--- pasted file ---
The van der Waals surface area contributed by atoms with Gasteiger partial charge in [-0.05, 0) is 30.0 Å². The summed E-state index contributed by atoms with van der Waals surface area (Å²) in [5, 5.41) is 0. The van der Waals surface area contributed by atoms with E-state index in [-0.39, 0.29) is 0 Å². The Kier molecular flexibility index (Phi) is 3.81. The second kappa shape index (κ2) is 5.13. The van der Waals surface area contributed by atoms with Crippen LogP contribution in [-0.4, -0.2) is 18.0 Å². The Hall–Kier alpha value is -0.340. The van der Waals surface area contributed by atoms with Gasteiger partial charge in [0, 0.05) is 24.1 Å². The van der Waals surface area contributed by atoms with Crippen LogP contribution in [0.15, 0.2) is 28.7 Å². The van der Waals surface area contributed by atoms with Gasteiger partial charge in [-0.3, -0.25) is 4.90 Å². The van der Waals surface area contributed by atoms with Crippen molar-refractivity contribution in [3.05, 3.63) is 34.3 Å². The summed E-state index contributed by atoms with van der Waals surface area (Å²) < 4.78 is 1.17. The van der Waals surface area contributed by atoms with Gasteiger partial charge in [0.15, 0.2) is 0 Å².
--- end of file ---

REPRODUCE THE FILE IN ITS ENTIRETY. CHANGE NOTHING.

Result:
The van der Waals surface area contributed by atoms with Gasteiger partial charge in [-0.05, 0) is 30.0 Å². The summed E-state index contributed by atoms with van der Waals surface area (Å²) in [5, 5.41) is 0. The van der Waals surface area contributed by atoms with E-state index in [-0.39, 0.29) is 0 Å². The Kier molecular flexibility index (Phi) is 3.81. The second kappa shape index (κ2) is 5.13. The van der Waals surface area contributed by atoms with Crippen LogP contribution in [-0.4, -0.2) is 18.0 Å². The Hall–Kier alpha value is -0.340. The van der Waals surface area contributed by atoms with Gasteiger partial charge in [0, 0.05) is 24.1 Å². The van der Waals surface area contributed by atoms with Crippen LogP contribution in [0.15, 0.2) is 28.7 Å². The van der Waals surface area contributed by atoms with Gasteiger partial charge in [-0.3, -0.25) is 4.90 Å². The van der Waals surface area contributed by atoms with Crippen molar-refractivity contribution in [3.05, 3.63) is 34.3 Å². The summed E-state index contributed by atoms with van der Waals surface area (Å²) < 4.78 is 1.17. The van der Waals surface area contributed by atoms with Gasteiger partial charge in [0.15, 0.2) is 0 Å².